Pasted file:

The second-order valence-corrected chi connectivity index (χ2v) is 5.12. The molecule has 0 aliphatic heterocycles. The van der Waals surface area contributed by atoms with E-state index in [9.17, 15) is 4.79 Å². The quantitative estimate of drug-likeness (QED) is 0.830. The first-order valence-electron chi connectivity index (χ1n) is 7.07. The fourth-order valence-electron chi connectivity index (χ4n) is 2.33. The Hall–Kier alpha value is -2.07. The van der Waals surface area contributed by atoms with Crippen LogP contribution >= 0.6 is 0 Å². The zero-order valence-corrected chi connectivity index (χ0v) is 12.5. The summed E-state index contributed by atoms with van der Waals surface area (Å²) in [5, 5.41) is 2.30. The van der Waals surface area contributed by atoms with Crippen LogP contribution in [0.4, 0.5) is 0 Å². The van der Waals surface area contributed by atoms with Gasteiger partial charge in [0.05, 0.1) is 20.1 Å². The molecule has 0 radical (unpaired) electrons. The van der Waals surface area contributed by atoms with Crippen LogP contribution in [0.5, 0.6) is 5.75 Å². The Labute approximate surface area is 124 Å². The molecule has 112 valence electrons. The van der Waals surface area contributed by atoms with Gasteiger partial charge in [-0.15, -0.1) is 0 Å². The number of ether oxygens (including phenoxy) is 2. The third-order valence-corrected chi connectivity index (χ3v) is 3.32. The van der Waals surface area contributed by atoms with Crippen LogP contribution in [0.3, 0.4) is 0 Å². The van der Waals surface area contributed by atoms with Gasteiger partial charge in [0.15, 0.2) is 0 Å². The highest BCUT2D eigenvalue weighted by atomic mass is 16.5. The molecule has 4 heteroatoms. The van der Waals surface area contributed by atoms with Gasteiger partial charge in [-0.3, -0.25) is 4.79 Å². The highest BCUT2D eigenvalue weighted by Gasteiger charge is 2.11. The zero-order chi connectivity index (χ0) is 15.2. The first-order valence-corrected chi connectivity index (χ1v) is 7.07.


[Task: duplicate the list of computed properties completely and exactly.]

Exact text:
The second-order valence-corrected chi connectivity index (χ2v) is 5.12. The molecule has 0 aliphatic heterocycles. The van der Waals surface area contributed by atoms with E-state index in [9.17, 15) is 4.79 Å². The quantitative estimate of drug-likeness (QED) is 0.830. The first-order valence-electron chi connectivity index (χ1n) is 7.07. The fourth-order valence-electron chi connectivity index (χ4n) is 2.33. The Hall–Kier alpha value is -2.07. The van der Waals surface area contributed by atoms with Crippen LogP contribution >= 0.6 is 0 Å². The zero-order valence-corrected chi connectivity index (χ0v) is 12.5. The summed E-state index contributed by atoms with van der Waals surface area (Å²) in [5, 5.41) is 2.30. The van der Waals surface area contributed by atoms with Crippen LogP contribution in [0.4, 0.5) is 0 Å². The van der Waals surface area contributed by atoms with Gasteiger partial charge in [0.05, 0.1) is 20.1 Å². The molecule has 0 radical (unpaired) electrons. The van der Waals surface area contributed by atoms with Crippen LogP contribution in [0.5, 0.6) is 5.75 Å². The Labute approximate surface area is 124 Å². The molecule has 112 valence electrons. The van der Waals surface area contributed by atoms with Gasteiger partial charge in [-0.15, -0.1) is 0 Å². The number of ether oxygens (including phenoxy) is 2. The third-order valence-corrected chi connectivity index (χ3v) is 3.32. The van der Waals surface area contributed by atoms with Crippen LogP contribution in [0.3, 0.4) is 0 Å². The van der Waals surface area contributed by atoms with Gasteiger partial charge in [0.15, 0.2) is 0 Å². The highest BCUT2D eigenvalue weighted by atomic mass is 16.5. The molecule has 4 heteroatoms. The van der Waals surface area contributed by atoms with Gasteiger partial charge in [-0.3, -0.25) is 4.79 Å². The highest BCUT2D eigenvalue weighted by Gasteiger charge is 2.11. The zero-order chi connectivity index (χ0) is 15.2. The first-order valence-corrected chi connectivity index (χ1v) is 7.07.